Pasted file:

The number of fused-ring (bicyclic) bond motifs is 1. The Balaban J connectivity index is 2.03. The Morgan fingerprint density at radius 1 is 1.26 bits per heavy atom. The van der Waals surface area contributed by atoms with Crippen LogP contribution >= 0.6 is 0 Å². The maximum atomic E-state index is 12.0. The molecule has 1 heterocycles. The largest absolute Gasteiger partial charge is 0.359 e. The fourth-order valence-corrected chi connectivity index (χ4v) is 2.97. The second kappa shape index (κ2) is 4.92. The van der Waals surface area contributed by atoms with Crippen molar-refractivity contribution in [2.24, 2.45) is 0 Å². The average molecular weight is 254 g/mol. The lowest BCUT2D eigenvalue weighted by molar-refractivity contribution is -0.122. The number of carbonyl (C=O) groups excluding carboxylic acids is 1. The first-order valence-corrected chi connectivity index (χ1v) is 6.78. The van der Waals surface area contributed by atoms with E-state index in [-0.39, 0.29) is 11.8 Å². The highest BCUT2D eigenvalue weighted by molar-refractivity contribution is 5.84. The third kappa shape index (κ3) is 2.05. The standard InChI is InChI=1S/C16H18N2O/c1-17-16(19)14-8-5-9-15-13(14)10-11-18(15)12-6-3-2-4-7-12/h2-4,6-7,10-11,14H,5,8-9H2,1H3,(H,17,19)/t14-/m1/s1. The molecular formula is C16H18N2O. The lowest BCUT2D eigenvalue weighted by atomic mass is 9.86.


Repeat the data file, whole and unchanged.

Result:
The number of fused-ring (bicyclic) bond motifs is 1. The Balaban J connectivity index is 2.03. The Morgan fingerprint density at radius 1 is 1.26 bits per heavy atom. The van der Waals surface area contributed by atoms with Crippen LogP contribution >= 0.6 is 0 Å². The maximum atomic E-state index is 12.0. The molecule has 1 heterocycles. The largest absolute Gasteiger partial charge is 0.359 e. The fourth-order valence-corrected chi connectivity index (χ4v) is 2.97. The second kappa shape index (κ2) is 4.92. The van der Waals surface area contributed by atoms with Crippen molar-refractivity contribution in [2.24, 2.45) is 0 Å². The average molecular weight is 254 g/mol. The lowest BCUT2D eigenvalue weighted by molar-refractivity contribution is -0.122. The number of carbonyl (C=O) groups excluding carboxylic acids is 1. The first-order valence-corrected chi connectivity index (χ1v) is 6.78. The van der Waals surface area contributed by atoms with E-state index in [-0.39, 0.29) is 11.8 Å². The highest BCUT2D eigenvalue weighted by molar-refractivity contribution is 5.84. The third kappa shape index (κ3) is 2.05. The standard InChI is InChI=1S/C16H18N2O/c1-17-16(19)14-8-5-9-15-13(14)10-11-18(15)12-6-3-2-4-7-12/h2-4,6-7,10-11,14H,5,8-9H2,1H3,(H,17,19)/t14-/m1/s1. The molecular formula is C16H18N2O. The lowest BCUT2D eigenvalue weighted by atomic mass is 9.86.